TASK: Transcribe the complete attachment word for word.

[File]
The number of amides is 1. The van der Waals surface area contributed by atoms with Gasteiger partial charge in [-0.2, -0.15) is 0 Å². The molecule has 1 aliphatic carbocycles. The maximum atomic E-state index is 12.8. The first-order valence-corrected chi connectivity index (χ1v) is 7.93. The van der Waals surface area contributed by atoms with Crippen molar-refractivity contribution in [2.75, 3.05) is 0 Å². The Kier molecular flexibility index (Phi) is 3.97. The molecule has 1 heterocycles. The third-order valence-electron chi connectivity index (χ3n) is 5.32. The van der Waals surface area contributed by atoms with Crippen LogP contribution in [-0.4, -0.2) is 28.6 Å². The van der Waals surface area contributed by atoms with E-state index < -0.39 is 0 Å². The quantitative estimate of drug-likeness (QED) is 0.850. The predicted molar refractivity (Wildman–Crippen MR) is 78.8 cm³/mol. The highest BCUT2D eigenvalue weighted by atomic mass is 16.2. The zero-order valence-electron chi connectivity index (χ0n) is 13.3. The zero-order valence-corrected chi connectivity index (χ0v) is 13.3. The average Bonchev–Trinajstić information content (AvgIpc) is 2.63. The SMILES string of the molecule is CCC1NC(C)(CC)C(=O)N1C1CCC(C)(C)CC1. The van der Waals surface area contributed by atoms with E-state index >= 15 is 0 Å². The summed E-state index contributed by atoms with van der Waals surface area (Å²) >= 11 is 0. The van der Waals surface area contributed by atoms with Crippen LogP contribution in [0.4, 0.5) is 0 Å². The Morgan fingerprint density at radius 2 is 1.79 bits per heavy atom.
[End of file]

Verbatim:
The number of amides is 1. The van der Waals surface area contributed by atoms with Gasteiger partial charge in [-0.2, -0.15) is 0 Å². The molecule has 1 aliphatic carbocycles. The maximum atomic E-state index is 12.8. The first-order valence-corrected chi connectivity index (χ1v) is 7.93. The van der Waals surface area contributed by atoms with Crippen molar-refractivity contribution in [2.75, 3.05) is 0 Å². The Kier molecular flexibility index (Phi) is 3.97. The molecule has 1 heterocycles. The third-order valence-electron chi connectivity index (χ3n) is 5.32. The van der Waals surface area contributed by atoms with Crippen LogP contribution in [-0.4, -0.2) is 28.6 Å². The van der Waals surface area contributed by atoms with E-state index < -0.39 is 0 Å². The quantitative estimate of drug-likeness (QED) is 0.850. The predicted molar refractivity (Wildman–Crippen MR) is 78.8 cm³/mol. The highest BCUT2D eigenvalue weighted by atomic mass is 16.2. The zero-order valence-electron chi connectivity index (χ0n) is 13.3. The zero-order valence-corrected chi connectivity index (χ0v) is 13.3. The average Bonchev–Trinajstić information content (AvgIpc) is 2.63. The SMILES string of the molecule is CCC1NC(C)(CC)C(=O)N1C1CCC(C)(C)CC1. The van der Waals surface area contributed by atoms with E-state index >= 15 is 0 Å². The summed E-state index contributed by atoms with van der Waals surface area (Å²) >= 11 is 0. The van der Waals surface area contributed by atoms with Crippen LogP contribution in [0.4, 0.5) is 0 Å². The Morgan fingerprint density at radius 2 is 1.79 bits per heavy atom.